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Pedestrian Safety Tips

Each year, REMSA Health responds to hundreds of motorcycle, bicycle or pedestrians versus auto accidents. As daylight saving time ends, pedestrians, bicyclists and drivers must be vigilant to keep our streets safe for everyone.

Awareness and education are vital to changing behavior and creating safer habits – by working together, we can reduce these kinds of accidents. We’ve included some tips for pedestrians and drivers to consider next time they’re out on the road. 

Pedestrian safety tips:

Always walk on the sidewalk. If you must walk on the road, always walk facing traffic as far away as possible.
Tips for crossing the street:
        – Cross only at corners or marked crosswalks.
        – Stop at the curb or the edge of the road.
        – Stop and look left, then right, then look again before you step into the street.
If a car is parked where you are crossing, make sure there isn’t a driver in the car. Proceed to the edge of the car and look left-right-left until no cars are coming. Keep looking for cars while you are crossing; remember to walk. Don’t run.
Don’t be distracted by electronic devices.
Dress to be seen. Wearing brightly colored clothing during the day and special reflective materials and flashing lights at night will make it easier for drivers to see you.
Though you may think a driver can see you, that may not always be the case. Make eye contact with drivers as they approach you to ensure you are seen.
Refrain from using alcohol and drugs when walking.
Before walking, map out a safe walking route.
Always walk on well-lit paths when they are available. 

Safety tips for drivers:

Stay off of all your electronic devices. If you need to take a call, pull over to the side of the road.
Be mindful of school zones and crosswalks.
When turning at a crosswalk, always expect people to be on the road. Turn slowly.
Slow down – if you hit someone at 30 mph, you are twice as likely to kill them than if you hit them at 25 mph. In addition, a driver traveling at 20 mph can stop in three car lengths; a driver traveling at 40 mph takes as much as nine car lengths to stop.
Give yourself extra time to get to your desired location.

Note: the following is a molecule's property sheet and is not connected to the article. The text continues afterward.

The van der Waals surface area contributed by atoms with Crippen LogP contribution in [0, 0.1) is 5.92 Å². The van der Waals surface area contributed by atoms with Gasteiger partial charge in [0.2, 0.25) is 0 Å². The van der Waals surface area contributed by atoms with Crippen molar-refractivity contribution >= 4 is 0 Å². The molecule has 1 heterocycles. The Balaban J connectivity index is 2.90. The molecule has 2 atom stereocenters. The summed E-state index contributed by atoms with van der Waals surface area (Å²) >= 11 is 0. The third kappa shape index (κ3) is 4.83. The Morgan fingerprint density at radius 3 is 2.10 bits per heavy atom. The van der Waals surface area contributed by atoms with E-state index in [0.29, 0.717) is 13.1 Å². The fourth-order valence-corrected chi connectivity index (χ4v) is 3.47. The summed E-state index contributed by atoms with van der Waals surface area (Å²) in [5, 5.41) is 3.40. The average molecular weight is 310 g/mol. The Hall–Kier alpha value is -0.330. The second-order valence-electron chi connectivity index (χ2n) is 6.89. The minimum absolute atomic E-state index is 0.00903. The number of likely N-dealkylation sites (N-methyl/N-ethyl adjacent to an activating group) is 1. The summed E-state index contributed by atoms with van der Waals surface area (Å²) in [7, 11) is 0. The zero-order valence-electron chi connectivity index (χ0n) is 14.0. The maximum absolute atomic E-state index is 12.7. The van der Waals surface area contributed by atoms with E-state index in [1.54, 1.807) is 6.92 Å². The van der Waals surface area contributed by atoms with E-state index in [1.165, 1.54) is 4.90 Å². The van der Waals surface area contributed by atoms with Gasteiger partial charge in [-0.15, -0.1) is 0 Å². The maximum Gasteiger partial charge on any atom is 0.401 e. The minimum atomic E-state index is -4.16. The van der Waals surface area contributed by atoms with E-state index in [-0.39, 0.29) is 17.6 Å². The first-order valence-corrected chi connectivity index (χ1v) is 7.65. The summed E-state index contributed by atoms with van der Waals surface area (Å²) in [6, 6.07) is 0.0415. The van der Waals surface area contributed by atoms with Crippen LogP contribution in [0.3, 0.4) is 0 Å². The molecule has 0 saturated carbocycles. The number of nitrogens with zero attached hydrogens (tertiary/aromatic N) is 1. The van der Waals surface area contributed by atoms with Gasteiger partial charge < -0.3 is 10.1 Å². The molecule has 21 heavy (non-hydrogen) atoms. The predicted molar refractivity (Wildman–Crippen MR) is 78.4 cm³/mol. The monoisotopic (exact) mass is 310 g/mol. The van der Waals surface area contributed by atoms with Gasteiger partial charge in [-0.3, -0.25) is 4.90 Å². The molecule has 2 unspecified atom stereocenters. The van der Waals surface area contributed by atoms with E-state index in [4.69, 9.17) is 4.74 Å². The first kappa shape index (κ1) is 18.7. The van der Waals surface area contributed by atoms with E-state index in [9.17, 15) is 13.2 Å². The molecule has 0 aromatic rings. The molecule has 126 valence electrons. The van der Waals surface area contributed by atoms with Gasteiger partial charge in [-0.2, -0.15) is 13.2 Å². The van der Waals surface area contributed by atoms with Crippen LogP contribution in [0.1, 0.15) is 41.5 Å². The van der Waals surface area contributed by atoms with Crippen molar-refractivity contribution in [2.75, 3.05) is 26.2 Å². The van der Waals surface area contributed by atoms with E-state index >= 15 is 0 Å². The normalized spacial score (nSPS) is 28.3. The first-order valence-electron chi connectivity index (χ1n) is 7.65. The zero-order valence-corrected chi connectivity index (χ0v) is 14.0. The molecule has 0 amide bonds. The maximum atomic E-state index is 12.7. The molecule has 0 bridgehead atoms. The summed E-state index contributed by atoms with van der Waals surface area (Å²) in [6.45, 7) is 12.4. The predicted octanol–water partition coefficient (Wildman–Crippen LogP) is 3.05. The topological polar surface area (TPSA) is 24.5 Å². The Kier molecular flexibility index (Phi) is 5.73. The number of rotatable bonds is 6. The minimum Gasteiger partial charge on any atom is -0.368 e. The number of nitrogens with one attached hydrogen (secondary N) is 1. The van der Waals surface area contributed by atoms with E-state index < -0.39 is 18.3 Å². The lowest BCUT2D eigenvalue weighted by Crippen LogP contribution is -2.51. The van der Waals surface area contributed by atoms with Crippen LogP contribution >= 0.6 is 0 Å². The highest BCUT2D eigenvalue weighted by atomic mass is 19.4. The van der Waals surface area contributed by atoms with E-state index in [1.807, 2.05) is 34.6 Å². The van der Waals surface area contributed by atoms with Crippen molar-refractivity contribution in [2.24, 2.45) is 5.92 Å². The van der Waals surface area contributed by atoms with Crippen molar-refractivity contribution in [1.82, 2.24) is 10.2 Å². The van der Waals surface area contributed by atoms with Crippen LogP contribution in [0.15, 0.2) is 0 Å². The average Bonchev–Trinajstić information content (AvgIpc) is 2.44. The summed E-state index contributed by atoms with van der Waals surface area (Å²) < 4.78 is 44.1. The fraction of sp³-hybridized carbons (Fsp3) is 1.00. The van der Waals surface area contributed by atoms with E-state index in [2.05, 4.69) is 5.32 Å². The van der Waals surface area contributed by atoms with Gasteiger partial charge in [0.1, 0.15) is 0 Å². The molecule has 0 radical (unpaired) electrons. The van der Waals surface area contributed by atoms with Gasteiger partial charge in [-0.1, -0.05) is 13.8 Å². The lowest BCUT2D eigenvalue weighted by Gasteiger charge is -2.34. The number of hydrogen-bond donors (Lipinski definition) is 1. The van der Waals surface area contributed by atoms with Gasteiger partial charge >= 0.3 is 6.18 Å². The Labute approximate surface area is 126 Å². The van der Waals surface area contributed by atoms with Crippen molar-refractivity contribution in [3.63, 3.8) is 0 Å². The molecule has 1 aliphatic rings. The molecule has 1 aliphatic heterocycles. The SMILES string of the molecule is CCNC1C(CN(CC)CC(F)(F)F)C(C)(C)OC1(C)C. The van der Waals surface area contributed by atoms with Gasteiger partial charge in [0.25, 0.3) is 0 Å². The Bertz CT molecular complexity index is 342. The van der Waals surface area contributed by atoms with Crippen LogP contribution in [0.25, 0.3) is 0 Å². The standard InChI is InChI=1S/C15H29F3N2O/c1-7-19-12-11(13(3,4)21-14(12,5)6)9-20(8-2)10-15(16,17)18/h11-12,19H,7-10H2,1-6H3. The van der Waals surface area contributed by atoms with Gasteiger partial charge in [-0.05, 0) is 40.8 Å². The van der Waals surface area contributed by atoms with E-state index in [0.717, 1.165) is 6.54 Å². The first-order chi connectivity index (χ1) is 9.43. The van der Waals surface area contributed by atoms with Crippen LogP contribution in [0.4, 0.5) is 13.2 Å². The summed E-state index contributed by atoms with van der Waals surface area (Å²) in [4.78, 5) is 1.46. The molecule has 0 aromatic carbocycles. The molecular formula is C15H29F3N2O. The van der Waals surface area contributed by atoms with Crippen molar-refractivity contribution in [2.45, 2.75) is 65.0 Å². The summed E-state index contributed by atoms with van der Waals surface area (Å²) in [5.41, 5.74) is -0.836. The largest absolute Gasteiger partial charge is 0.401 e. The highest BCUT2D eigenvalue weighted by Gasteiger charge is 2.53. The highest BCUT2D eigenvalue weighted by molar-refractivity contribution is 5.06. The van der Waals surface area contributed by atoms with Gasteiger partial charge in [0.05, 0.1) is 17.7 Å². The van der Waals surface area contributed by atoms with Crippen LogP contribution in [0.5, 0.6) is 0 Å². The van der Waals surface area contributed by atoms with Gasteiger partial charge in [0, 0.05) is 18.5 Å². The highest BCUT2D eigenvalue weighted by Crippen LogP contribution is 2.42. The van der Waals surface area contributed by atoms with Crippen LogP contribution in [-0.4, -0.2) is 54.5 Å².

Do not drink and drive – there are plenty of safe options out there, including RTC Transit, Lyft, and Uber.
When vehicles are stopped at a crosswalk, don’t pass them.
When backing up your vehicle, be cautious of your surroundings.  

Pedestrian vs. auto accidents are more likely to occur when we aren’t paying proper attention to the road. In the event of a pedestrian vs. auto accident, here are some essential tips to follow:

Don’t panic. Call 9-1-1 to report your accident
Log the event on your mobile device, take photos of the vehicle, your injuries, and the accident scene.
If eyewitnesses are at the location, compose a list of their full names and numbers.
If anyone at the scene is severely injured, seek medical attention immediately. 

As it gets darker earlier, these tips are even more important when walking or driving on the road. An educated community is a safe community. We all have a shared responsibility to ensure safer roads. Please share this post to build awareness of how we can all be safer on the roads. 

If you have any questions, comments, or concerns regarding pedestrian safety in your community, please call or visit the following websites:

Reno Direct at 775-334-4636 on weekdays from 8 a.m. to 5 p.m. or use their online form to report an issue.
Call Washoe 311 by dialing 311 or 775-328-2003 24 hours a day, seven days a week, or use their online form to report an issue.
Call the City of Sparks main line at 774-353-5555 on weekdays from 8 a.m. to 5 p.m.

REMSA Health is a member of a local task force, Vision Zero Truckee Meadows. To learn more about pedestrian safety, please visit


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